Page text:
"The End" is a very short story, not much over 1000 words, in Borges's collection Fictions. It describes a paralysed man, Recabarren, who observes an unnamed black guitar player avenge himself on Martin Fierro, the killer of his brother.

Is there some deeper significance or symbolism here? Many of the other stories in Fictions are philosophically interesting or simply wacky, exploring concepts such as language, infinity, imagination, and pattern. This one seems banal by comparison, but perhaps there's something I'm missing.

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    Is there some deeper significance or symbolism here? If you're reading Borges, the answer is always yes.
    – user111
    Commented Mar 7, 2017 at 1:30
  • @Hamlet Well, that's what I thought ... I guess my question might be better phrased as "what is the" rather than "is there any".
    – Rand al'Thor
    Commented Mar 7, 2017 at 1:36
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    Hamlet is correct, of course, although I quite like the phrasing of this question, partly for the ambiguity, which is an element of Borges. (I suspect the author himself would prefer the open-ended nature of the question as it is currently phrased, as opposed to the impossible finite answer of "what is the [definitive] meaning.") So you asked the right question from the perspective of Borges, imo. Don't change it :)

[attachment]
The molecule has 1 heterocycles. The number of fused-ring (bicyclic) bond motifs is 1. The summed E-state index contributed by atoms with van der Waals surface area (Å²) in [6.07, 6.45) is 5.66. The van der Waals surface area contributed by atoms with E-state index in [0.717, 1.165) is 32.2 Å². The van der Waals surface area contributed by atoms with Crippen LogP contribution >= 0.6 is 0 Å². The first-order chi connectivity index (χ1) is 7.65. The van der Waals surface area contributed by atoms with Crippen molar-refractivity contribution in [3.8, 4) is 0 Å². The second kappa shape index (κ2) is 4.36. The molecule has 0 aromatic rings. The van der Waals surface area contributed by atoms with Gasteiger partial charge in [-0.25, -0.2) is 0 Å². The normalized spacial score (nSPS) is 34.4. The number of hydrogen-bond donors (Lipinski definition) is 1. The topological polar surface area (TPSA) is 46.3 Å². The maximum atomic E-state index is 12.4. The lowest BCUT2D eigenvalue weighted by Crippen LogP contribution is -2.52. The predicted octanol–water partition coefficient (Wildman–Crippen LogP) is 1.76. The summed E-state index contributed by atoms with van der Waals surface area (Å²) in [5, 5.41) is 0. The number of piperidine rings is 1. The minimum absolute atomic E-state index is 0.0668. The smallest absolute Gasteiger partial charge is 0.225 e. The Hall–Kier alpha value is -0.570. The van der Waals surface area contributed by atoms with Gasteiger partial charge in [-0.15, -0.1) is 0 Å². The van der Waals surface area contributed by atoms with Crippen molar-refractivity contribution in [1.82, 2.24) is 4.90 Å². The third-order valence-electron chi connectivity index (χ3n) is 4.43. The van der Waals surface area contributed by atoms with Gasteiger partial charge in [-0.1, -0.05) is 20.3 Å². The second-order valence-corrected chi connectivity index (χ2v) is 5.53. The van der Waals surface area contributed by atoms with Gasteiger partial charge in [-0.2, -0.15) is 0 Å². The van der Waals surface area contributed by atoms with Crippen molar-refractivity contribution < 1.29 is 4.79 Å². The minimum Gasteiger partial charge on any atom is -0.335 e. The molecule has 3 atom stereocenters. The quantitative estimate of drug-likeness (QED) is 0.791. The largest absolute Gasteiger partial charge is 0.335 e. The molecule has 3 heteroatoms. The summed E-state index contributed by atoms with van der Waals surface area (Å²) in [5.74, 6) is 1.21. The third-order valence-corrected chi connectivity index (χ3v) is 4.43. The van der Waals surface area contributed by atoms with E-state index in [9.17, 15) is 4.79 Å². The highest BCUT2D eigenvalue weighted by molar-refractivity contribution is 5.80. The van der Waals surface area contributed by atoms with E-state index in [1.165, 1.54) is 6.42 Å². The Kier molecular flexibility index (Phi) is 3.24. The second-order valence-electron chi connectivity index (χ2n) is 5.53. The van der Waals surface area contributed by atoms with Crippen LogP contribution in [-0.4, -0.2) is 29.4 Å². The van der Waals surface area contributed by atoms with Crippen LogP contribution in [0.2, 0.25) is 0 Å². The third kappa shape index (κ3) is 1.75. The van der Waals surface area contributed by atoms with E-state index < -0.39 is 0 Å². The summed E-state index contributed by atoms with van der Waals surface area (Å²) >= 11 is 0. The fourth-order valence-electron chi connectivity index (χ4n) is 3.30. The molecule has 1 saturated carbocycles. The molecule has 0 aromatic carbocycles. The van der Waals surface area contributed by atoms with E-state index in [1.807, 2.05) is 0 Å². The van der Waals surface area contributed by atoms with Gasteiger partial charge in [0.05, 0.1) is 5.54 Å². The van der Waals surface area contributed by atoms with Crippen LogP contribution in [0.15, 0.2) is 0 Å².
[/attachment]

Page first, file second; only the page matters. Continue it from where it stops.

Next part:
– DukeZhou
    Commented Mar 7, 2017 at 1:53
  • ellitoral.com.ar/corrientes/… //That article (in Spanish) explains the end of The End in Borges' own words. As no one is paying me, I simply can't translate the whole thing.
    – Lambie
    Commented May 8 at 20:12

2 Answers 2


It turns out Recabarren was a political figure in Chile who was imprisoned for 8 months.

As you will recall, the setting of the story is in Latin America.

The loss of voice could be a reference to being silenced politically, and connected to the black guitarist as a symbol of the oppressed classes, where "Iron War" might be taken as the brutality of industry in suppressing workers, which sometimes backfires and leads to leftist rule.

It turns out that Martin Fierro is itself a political and social allegory in the form of an epic poem.